The second presidential debate Oct. 15 is being moderated by C-SPAN political editor Steve Scully, who once said a college internship with Joe Biden helped shape his career.
In a 2011 interview with Cable Center, Scully explained how he got involved in the world of politics.
"You know, it was pretty traditional," he told the outlet.
"I came to school in Washington, D.C., went to American University and had a couple of internships. I worked for Joe Biden, senator from Delaware at the time, as an intern, so I had my first chance to really see politics up close in Washington, D.C."
After that, Scully worked for Sen. Edward Kennedy, D-Mass., in his 1980 campaign before going to Northwestern for grad school on scholarship, where he was drawn to journalism, Marie Claire magazine reported.
In another 2011 interview, this one with Journalism Jobs, Scully was harshly critical of the direction Fox News was taking broadcast journalism.
"I think what has gone downhill is when cable networks get caught in all the titillating news of the day, when they should be focusing more on the things that are important to people, like following the money and the state of the nation," he told the outlet.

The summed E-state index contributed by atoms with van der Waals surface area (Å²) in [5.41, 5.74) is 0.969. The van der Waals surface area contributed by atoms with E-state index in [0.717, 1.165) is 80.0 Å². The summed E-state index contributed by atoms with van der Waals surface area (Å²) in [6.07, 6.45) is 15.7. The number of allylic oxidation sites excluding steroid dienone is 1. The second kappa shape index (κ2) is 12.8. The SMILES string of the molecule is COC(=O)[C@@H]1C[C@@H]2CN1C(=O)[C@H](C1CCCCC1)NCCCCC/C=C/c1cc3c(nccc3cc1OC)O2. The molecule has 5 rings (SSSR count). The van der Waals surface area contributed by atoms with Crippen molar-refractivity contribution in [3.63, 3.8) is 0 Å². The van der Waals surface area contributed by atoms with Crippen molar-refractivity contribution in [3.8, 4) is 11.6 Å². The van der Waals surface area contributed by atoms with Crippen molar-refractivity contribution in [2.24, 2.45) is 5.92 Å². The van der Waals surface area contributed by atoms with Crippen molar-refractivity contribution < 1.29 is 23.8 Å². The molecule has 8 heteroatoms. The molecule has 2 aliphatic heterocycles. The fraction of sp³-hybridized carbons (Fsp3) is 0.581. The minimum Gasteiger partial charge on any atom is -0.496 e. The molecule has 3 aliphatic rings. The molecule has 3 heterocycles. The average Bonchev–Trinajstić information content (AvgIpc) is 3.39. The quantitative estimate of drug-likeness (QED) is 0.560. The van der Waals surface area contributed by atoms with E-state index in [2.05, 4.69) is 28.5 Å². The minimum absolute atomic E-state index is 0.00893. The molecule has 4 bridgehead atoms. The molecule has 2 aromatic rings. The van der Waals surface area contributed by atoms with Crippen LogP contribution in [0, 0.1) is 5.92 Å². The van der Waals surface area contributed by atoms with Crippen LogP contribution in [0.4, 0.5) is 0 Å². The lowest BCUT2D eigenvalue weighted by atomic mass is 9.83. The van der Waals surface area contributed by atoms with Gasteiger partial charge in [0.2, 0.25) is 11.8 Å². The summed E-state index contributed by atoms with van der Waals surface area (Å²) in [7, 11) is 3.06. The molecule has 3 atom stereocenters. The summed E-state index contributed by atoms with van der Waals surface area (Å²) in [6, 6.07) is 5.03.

"We are seeing more opinionated journalism on Fox, Sean Hannity, Bill O'Reilly," he added.
Asked about what would be the long-term effect of any perceived bias in journalism, Scully seemed to predict the onslaught of "credibility blows" to the media in recent years.
"The most important thing you have is your reputation," he said. "How people view you and the organization you work at — they're going to see things through the prism of that. It would be a shame if we go down the path where everyone looks at The Washington Post and The New York Times and dismisses them as being supportive or critical of Republicans," he said.
He also pounded CBS News, asserting, "The best thing any news organization can do is to try to maintain a level of credibility — make sure that the facts they put in the newspaper or on the air are accurate and verified. That's one of the lessons CBS has realized. You could see the mistakes they were making every step of the way. They are going to pay a price for that."
Scully was referencing a 2004 report by CBS anchor Dan Rather that got him fired. His reputation was tarnished after the accuracy of a report questioning President George W. Bush's military service was publicly disputed.
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